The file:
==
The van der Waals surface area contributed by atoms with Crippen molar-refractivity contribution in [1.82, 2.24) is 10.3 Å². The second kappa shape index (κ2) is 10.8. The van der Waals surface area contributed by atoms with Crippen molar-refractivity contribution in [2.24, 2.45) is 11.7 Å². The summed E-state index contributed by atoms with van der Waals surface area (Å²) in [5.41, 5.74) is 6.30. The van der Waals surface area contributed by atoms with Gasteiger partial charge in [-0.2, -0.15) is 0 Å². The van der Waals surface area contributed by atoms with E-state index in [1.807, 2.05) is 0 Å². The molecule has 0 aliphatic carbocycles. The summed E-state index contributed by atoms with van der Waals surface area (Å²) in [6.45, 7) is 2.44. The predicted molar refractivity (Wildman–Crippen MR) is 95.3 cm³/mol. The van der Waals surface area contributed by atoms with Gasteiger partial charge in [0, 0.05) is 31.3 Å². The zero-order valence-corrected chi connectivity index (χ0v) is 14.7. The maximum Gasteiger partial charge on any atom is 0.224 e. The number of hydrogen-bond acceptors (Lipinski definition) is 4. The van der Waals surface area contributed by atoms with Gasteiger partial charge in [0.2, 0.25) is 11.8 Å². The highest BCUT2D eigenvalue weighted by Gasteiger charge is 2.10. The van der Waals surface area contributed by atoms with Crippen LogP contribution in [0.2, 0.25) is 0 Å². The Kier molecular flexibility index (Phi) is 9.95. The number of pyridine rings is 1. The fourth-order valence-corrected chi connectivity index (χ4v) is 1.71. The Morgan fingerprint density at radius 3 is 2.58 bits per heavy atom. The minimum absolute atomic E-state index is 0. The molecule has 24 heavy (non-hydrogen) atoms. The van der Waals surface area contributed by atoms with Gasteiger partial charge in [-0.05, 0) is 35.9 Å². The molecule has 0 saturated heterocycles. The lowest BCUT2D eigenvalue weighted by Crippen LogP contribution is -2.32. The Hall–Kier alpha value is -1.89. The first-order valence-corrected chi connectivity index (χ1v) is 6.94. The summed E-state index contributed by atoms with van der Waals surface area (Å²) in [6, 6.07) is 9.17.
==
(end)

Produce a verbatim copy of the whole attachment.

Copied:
The van der Waals surface area contributed by atoms with Crippen molar-refractivity contribution in [1.82, 2.24) is 10.3 Å². The second kappa shape index (κ2) is 10.8. The van der Waals surface area contributed by atoms with Crippen molar-refractivity contribution in [2.24, 2.45) is 11.7 Å². The summed E-state index contributed by atoms with van der Waals surface area (Å²) in [5.41, 5.74) is 6.30. The van der Waals surface area contributed by atoms with Gasteiger partial charge in [-0.2, -0.15) is 0 Å². The van der Waals surface area contributed by atoms with E-state index in [1.807, 2.05) is 0 Å². The molecule has 0 aliphatic carbocycles. The summed E-state index contributed by atoms with van der Waals surface area (Å²) in [6.45, 7) is 2.44. The predicted molar refractivity (Wildman–Crippen MR) is 95.3 cm³/mol. The van der Waals surface area contributed by atoms with Gasteiger partial charge in [0, 0.05) is 31.3 Å². The zero-order valence-corrected chi connectivity index (χ0v) is 14.7. The maximum Gasteiger partial charge on any atom is 0.224 e. The number of hydrogen-bond acceptors (Lipinski definition) is 4. The van der Waals surface area contributed by atoms with Gasteiger partial charge in [0.2, 0.25) is 11.8 Å². The highest BCUT2D eigenvalue weighted by Gasteiger charge is 2.10. The van der Waals surface area contributed by atoms with Crippen LogP contribution in [0.2, 0.25) is 0 Å². The Kier molecular flexibility index (Phi) is 9.95. The number of pyridine rings is 1. The fourth-order valence-corrected chi connectivity index (χ4v) is 1.71. The Morgan fingerprint density at radius 3 is 2.58 bits per heavy atom. The minimum absolute atomic E-state index is 0. The molecule has 24 heavy (non-hydrogen) atoms. The van der Waals surface area contributed by atoms with Gasteiger partial charge in [-0.05, 0) is 35.9 Å². The molecule has 0 saturated heterocycles. The lowest BCUT2D eigenvalue weighted by Crippen LogP contribution is -2.32. The Hall–Kier alpha value is -1.89. The first-order valence-corrected chi connectivity index (χ1v) is 6.94. The summed E-state index contributed by atoms with van der Waals surface area (Å²) in [6, 6.07) is 9.17.